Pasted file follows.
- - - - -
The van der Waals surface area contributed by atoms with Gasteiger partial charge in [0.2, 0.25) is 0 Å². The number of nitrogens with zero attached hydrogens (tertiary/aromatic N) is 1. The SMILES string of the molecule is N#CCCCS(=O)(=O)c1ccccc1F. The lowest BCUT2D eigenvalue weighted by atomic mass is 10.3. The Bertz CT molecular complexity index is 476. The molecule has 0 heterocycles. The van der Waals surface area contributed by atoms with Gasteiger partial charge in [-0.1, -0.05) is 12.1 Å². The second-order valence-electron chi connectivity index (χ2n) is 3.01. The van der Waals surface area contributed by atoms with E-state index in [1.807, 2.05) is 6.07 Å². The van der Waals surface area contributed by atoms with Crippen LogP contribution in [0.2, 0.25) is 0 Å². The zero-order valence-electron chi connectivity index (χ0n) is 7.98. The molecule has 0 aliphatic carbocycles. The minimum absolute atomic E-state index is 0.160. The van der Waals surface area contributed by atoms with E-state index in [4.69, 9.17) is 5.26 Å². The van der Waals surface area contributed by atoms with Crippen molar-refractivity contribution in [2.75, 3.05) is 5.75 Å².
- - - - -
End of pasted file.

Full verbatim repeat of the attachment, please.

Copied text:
The van der Waals surface area contributed by atoms with Gasteiger partial charge in [0.2, 0.25) is 0 Å². The number of nitrogens with zero attached hydrogens (tertiary/aromatic N) is 1. The SMILES string of the molecule is N#CCCCS(=O)(=O)c1ccccc1F. The lowest BCUT2D eigenvalue weighted by atomic mass is 10.3. The Bertz CT molecular complexity index is 476. The molecule has 0 heterocycles. The van der Waals surface area contributed by atoms with Gasteiger partial charge in [-0.1, -0.05) is 12.1 Å². The second-order valence-electron chi connectivity index (χ2n) is 3.01. The van der Waals surface area contributed by atoms with E-state index in [1.807, 2.05) is 6.07 Å². The van der Waals surface area contributed by atoms with Crippen LogP contribution in [0.2, 0.25) is 0 Å². The zero-order valence-electron chi connectivity index (χ0n) is 7.98. The molecule has 0 aliphatic carbocycles. The minimum absolute atomic E-state index is 0.160. The van der Waals surface area contributed by atoms with E-state index in [4.69, 9.17) is 5.26 Å². The van der Waals surface area contributed by atoms with Crippen molar-refractivity contribution in [2.75, 3.05) is 5.75 Å².